Author David Steele knows his trees.

Words by David Steele // Photos by Gavin Gibson

Studying the outlines of states on the small screen, it’s clear that I’m in the wrong place. Radar shows green storms of moisture pummeling the mountains to the north, while another deck of blizzards lines up a few hundred miles down the interstate. This place is the doughnut center while everywhere else picks up the frosting. By noon, my friends’ orgiastic cavorting of whitewash invades social feeds, leaving me with a sinking feeling.

“Man, we should have got in the car.”

Ski culture’s fixation with skiing fresh snow and traveling to do so breeds a fear of missing out on pow. Today’s madness is worse, thanks to phone apps screaming storm totals greater than your height, your dick length, or in some cases both together. Somewhere, somebody is skiing deeper snow than you are. Those tracks through the glade should be yours. Most importantly, there won’t be any left when you finally get there, dooming you to moguls and a summer of blue-balled daydreaming about Nimbus edits and a trip to Japan.

I can’t blame anyone for chasing the deepest powder fix. Slashing two inches of duff on a groomer makes a cheap face shot. But as the electronic powder cloud moved into our phones, a strange thing crept into our hearts. Localism and secret stashes stopped looking as good as the forecast next door. At the risk of seeming like I’m trying to sound older than I actually am, I want to make a quick case for skiing in the now, right here.

If the snow pack is 70% below average, it’ll be hard. If the danger rose is totally black, then repeat that classic line on the couch. But if it’s snowed within the last three weeks and there are mountains of any size, there’s good snow someplace nearby. I can’t come up with a better use for this lightweight touring setup than checking the treed, north aspects to see if they survived the warmup. Maybe a peak further. Perhaps a thousand more feet. Terrain I’ve known in sun cups and pockets of smoke makes easier scouting than reported numbers on a map. If I want to work for it, I only have to share them with the friends that helped to put in the skin track.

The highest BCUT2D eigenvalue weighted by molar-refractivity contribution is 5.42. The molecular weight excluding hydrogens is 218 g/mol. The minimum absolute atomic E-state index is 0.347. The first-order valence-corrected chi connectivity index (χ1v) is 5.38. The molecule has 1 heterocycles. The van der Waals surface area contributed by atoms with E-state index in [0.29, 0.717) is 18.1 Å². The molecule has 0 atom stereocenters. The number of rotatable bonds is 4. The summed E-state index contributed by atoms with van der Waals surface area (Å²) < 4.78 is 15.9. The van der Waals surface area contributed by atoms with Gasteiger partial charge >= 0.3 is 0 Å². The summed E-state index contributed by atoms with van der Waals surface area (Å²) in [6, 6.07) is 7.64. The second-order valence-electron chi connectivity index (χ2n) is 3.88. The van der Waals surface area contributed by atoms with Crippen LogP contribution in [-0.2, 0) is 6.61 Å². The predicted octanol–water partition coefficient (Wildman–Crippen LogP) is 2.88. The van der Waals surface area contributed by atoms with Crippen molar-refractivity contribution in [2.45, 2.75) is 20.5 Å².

Perhaps the most under-reported statistic of the powder-focused marketing revolution remains the elevated douche-bag quotient. As measured in parking lot anger and skiers cut off per chair ride, the numbers don’t lie—it sucks to deal with these assholes. What should be a fun activity turns into a cutthroat quest for the same turns with slightly more snow.

The retreat to trail heads with friendly dogs and folks who wish safe travels is an easy one. It makes it easy to return home when the hill jockeys have left bar stools and mogul fields safe, once again, for a good time. I’ll clean up the aftermath, otherwise known as spots the phone-toting folks missed, with friends.

I watch screens and radar. I’ve heard how good it is in Jackson. And tomorrow, we’ll probably venture to find a good zipper in the bumps off the backside. Maybe go touring. Continue life in the doughnut hole outside of the main event—but it’s made of the same stuff as the rest. -DS

To find the deep, one must search.


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